Raghav Agrawal — Published On February 1, 2022 and Last Modified On April 4th, 2023
Beginner Machine Learning NLP Python

This article was published as a part of the Data Science Blogathon.


Natural Language Processing is a branch of artificial intelligence that deals with human language to make a system able to understand and respond to language. Data being the most important part of any data science project should always be represented in a way that helps easy understanding and modeling, especially when it comes to NLP machine learning. It is said that when we provide very good features to bad models and bad features to well-optimized models then bad models will perform far better than an optimized model. So in this article, we will study how features from text data can be extracted, and used in our NLP machine learning modeling process and why feature extraction from text is a bit difficult compared to other types of data.

Machine Learning Techniques

Table of Contents

  1. Brief Introduction on Text Representation
  2. Why Feature Extraction from text is difficult?
  3. Common Terms you should know
  4. Techniques for Feature Extraction from text data
    • One-Hot Encoding
    • Bag of words Technique
    • N-Grams
    • TF-IDF
  5. End Notes

Introduction to Text Representation

The first question arises is what is Feature Extraction from the text?  Feature Extraction is a general term that is also known as a text representation of text vectorization which is a process of converting text into numbers. we call vectorization because when text is converted in numbers it is in vector form.

Now the second question would be Why do we need feature extraction? So we know that machines can only understand numbers and to make machines able to identify language we need to convert it into numeric form.

Why Feature extraction from textual data is difficult? 

If you ask any NLP practitioner or experienced data scientist then the answer will be yes that handling textual data is difficult? Now first let us compare text feature extraction with feature extraction in other types of data. So In an image dataset suppose digit recognition is where you have images of digits and the task is to predict the digit so in this image feature extraction is easy because images are already present in form of numbers(Pixels). If we talk about audio features, suppose emotion prediction from speech recognition so in this we have data in form of waveform signals where features can be extracted over some time Interval. But when I say I have a sentence and want to predict its sentiment How will you represent it in numbers? An image dataset, the speech dataset was the simple case but in a text data case, you have to think a little bit. In this article, we are going to study these techniques only.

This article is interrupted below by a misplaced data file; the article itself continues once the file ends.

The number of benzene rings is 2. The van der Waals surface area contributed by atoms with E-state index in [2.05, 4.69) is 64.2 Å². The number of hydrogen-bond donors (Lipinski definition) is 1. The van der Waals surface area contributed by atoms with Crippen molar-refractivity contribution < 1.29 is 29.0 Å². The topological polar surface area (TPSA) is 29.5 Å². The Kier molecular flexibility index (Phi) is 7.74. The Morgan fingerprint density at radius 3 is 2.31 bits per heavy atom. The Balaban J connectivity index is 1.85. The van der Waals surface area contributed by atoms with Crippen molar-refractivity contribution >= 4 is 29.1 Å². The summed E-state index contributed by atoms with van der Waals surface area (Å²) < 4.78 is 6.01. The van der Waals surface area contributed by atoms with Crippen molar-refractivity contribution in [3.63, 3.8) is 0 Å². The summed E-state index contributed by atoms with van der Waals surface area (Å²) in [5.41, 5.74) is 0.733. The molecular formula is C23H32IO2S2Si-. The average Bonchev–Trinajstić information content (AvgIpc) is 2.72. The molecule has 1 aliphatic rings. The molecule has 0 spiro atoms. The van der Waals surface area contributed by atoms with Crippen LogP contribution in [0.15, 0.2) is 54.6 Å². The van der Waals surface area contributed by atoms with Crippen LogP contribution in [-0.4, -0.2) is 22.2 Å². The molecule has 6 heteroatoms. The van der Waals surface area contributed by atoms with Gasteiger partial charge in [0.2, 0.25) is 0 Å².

Common Terms Used

These are common terms that we will use in further techniques so I want you to be familiar with these four basic terms

  1. Corpus(C) ~ The total number of combinations of words in the whole dataset is known as Corpus. In simple words concatenating all the text records of the dataset forms a corpus.
  2. Vocabulary(V) ~ a total number of distinct words which form your corpus is known as Vocabulary.
  3. Document(D) ~ There are multiple records in a dataset so a single record or review is referred to as a document.
  4. Word(W) ~ Words that are used in a document are known as Word.

Techniques for Feature Extraction

1 One-Hot Encoding

One hot encoding means converting words of your document in a V-dimension vector and by combining all this we get a single document so at the end we have a two-dimensional array. This technique is very intuitive means it is simple and you can code it yourself. This is only the advantage of One-Hot Encoding.

Now to perform all the techniques using python let us get to Jupyter notebook and create a sample dataframe of some sentences.

import numpy as np
import pandas as pd
sentences = ['Author writes on Analytics Vidhya', 'Vidhya reads and writes comment on Analytics Vidhya', 'Vidhya appreciates author']
df = pd.DataFrame({"text":sentences, "output":[1,1,0]})
One Hot Encoding

Now we can perform one-hot encoding using sklearn pre-built class as well as you can implement it using python. After implementation, each sentence will have a different shape 2-D array as shown in below sample image of one sentence.


1) Sparsity – You can see that only a single sentence creates a vector of n*m size where n is the length of sentence m is a number of unique words in a document and 80 percent of values in a vector is zero.

2) No fixed Size – Each document is of a different length which creates vectors of different sizes and cannot feed to the model.

3) Does not capture semantics – The core idea is we have to convert text into numbers by keeping in mind that the actual meaning of a sentence should be observed in numbers that are not seen in one-hot encoding.

2 Bag Of Words

It is one of the most used text vectorization techniques. It is mostly used in text classification tasks. Bag of words is a little bit similar to one-hot encoding where we enter each word as a binary value and in a Bag of words we keep a single row and entry the count of words in a document. So we create a vocabulary and for a single document, we enter one entry of which words occur how many times in a document. Let us get to IDE and implement Bag-of words model using the Count vectorized class of sciket-learn.

from sklearn.feature_extraction.text import CountVectorizer
cv = CountVectorizer()
bow = cv.fit_transform(df['text'])

Now to see the vocabulary and the vector it has created you can use the below code as shown in the below results image.